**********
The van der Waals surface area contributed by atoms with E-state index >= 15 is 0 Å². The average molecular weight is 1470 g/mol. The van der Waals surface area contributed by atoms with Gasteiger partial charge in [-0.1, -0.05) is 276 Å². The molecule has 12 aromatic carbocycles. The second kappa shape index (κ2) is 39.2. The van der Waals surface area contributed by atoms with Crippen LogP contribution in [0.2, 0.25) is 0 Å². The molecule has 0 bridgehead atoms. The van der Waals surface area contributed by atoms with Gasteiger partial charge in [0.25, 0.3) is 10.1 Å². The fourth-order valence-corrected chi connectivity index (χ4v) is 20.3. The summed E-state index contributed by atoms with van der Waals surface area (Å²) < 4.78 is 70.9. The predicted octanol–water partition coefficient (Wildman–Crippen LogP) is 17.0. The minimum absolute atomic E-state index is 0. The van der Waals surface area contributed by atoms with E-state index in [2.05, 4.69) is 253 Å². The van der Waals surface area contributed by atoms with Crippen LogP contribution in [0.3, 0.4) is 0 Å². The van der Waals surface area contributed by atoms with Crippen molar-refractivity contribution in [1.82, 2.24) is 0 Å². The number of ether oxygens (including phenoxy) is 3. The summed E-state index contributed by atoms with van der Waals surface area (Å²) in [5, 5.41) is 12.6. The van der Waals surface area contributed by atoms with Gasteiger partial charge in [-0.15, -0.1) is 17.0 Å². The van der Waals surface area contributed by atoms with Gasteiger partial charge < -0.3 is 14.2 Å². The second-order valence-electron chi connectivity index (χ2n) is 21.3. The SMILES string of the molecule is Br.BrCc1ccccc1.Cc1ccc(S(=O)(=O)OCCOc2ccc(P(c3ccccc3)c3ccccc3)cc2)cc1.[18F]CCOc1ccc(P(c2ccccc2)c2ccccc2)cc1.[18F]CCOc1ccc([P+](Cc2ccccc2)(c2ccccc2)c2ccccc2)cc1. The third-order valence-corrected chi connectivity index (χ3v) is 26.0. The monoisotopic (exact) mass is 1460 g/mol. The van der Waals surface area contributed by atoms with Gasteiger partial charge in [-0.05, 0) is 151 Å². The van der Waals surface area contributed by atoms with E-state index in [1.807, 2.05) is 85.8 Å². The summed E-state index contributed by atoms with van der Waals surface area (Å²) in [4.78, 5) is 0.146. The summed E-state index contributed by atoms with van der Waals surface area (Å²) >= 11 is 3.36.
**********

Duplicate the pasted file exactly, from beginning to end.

The van der Waals surface area contributed by atoms with E-state index >= 15 is 0 Å². The average molecular weight is 1470 g/mol. The van der Waals surface area contributed by atoms with Gasteiger partial charge in [-0.1, -0.05) is 276 Å². The molecule has 12 aromatic carbocycles. The second kappa shape index (κ2) is 39.2. The van der Waals surface area contributed by atoms with Crippen LogP contribution in [0.2, 0.25) is 0 Å². The molecule has 0 bridgehead atoms. The van der Waals surface area contributed by atoms with Gasteiger partial charge in [0.25, 0.3) is 10.1 Å². The fourth-order valence-corrected chi connectivity index (χ4v) is 20.3. The summed E-state index contributed by atoms with van der Waals surface area (Å²) < 4.78 is 70.9. The predicted octanol–water partition coefficient (Wildman–Crippen LogP) is 17.0. The minimum absolute atomic E-state index is 0. The van der Waals surface area contributed by atoms with E-state index in [2.05, 4.69) is 253 Å². The van der Waals surface area contributed by atoms with Crippen LogP contribution in [0.3, 0.4) is 0 Å². The van der Waals surface area contributed by atoms with Crippen molar-refractivity contribution in [1.82, 2.24) is 0 Å². The number of ether oxygens (including phenoxy) is 3. The summed E-state index contributed by atoms with van der Waals surface area (Å²) in [5, 5.41) is 12.6. The van der Waals surface area contributed by atoms with Gasteiger partial charge in [-0.15, -0.1) is 17.0 Å². The van der Waals surface area contributed by atoms with Gasteiger partial charge < -0.3 is 14.2 Å². The second-order valence-electron chi connectivity index (χ2n) is 21.3. The SMILES string of the molecule is Br.BrCc1ccccc1.Cc1ccc(S(=O)(=O)OCCOc2ccc(P(c3ccccc3)c3ccccc3)cc2)cc1.[18F]CCOc1ccc(P(c2ccccc2)c2ccccc2)cc1.[18F]CCOc1ccc([P+](Cc2ccccc2)(c2ccccc2)c2ccccc2)cc1. The third-order valence-corrected chi connectivity index (χ3v) is 26.0. The monoisotopic (exact) mass is 1460 g/mol. The van der Waals surface area contributed by atoms with Gasteiger partial charge in [-0.05, 0) is 151 Å². The van der Waals surface area contributed by atoms with E-state index in [1.807, 2.05) is 85.8 Å². The summed E-state index contributed by atoms with van der Waals surface area (Å²) in [4.78, 5) is 0.146. The summed E-state index contributed by atoms with van der Waals surface area (Å²) >= 11 is 3.36.